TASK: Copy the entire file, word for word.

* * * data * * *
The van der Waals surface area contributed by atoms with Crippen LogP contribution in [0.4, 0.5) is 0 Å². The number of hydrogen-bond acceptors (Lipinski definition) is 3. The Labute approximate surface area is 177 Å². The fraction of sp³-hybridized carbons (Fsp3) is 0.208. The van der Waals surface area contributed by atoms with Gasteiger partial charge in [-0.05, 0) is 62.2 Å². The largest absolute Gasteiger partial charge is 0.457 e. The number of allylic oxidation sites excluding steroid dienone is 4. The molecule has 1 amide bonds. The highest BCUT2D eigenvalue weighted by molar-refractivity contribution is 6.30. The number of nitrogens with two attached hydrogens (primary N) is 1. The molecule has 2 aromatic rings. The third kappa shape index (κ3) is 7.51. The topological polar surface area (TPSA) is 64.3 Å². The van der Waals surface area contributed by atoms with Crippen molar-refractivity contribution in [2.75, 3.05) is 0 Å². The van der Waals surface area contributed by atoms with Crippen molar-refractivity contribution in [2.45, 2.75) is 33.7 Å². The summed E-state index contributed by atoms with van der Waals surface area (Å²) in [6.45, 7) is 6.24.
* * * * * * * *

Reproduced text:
The van der Waals surface area contributed by atoms with Crippen LogP contribution in [0.4, 0.5) is 0 Å². The number of hydrogen-bond acceptors (Lipinski definition) is 3. The Labute approximate surface area is 177 Å². The fraction of sp³-hybridized carbons (Fsp3) is 0.208. The van der Waals surface area contributed by atoms with Gasteiger partial charge in [-0.05, 0) is 62.2 Å². The largest absolute Gasteiger partial charge is 0.457 e. The number of allylic oxidation sites excluding steroid dienone is 4. The molecule has 1 amide bonds. The highest BCUT2D eigenvalue weighted by molar-refractivity contribution is 6.30. The number of nitrogens with two attached hydrogens (primary N) is 1. The molecule has 2 aromatic rings. The third kappa shape index (κ3) is 7.51. The topological polar surface area (TPSA) is 64.3 Å². The van der Waals surface area contributed by atoms with Crippen molar-refractivity contribution in [2.75, 3.05) is 0 Å². The van der Waals surface area contributed by atoms with Crippen molar-refractivity contribution in [2.45, 2.75) is 33.7 Å². The summed E-state index contributed by atoms with van der Waals surface area (Å²) in [6.45, 7) is 6.24.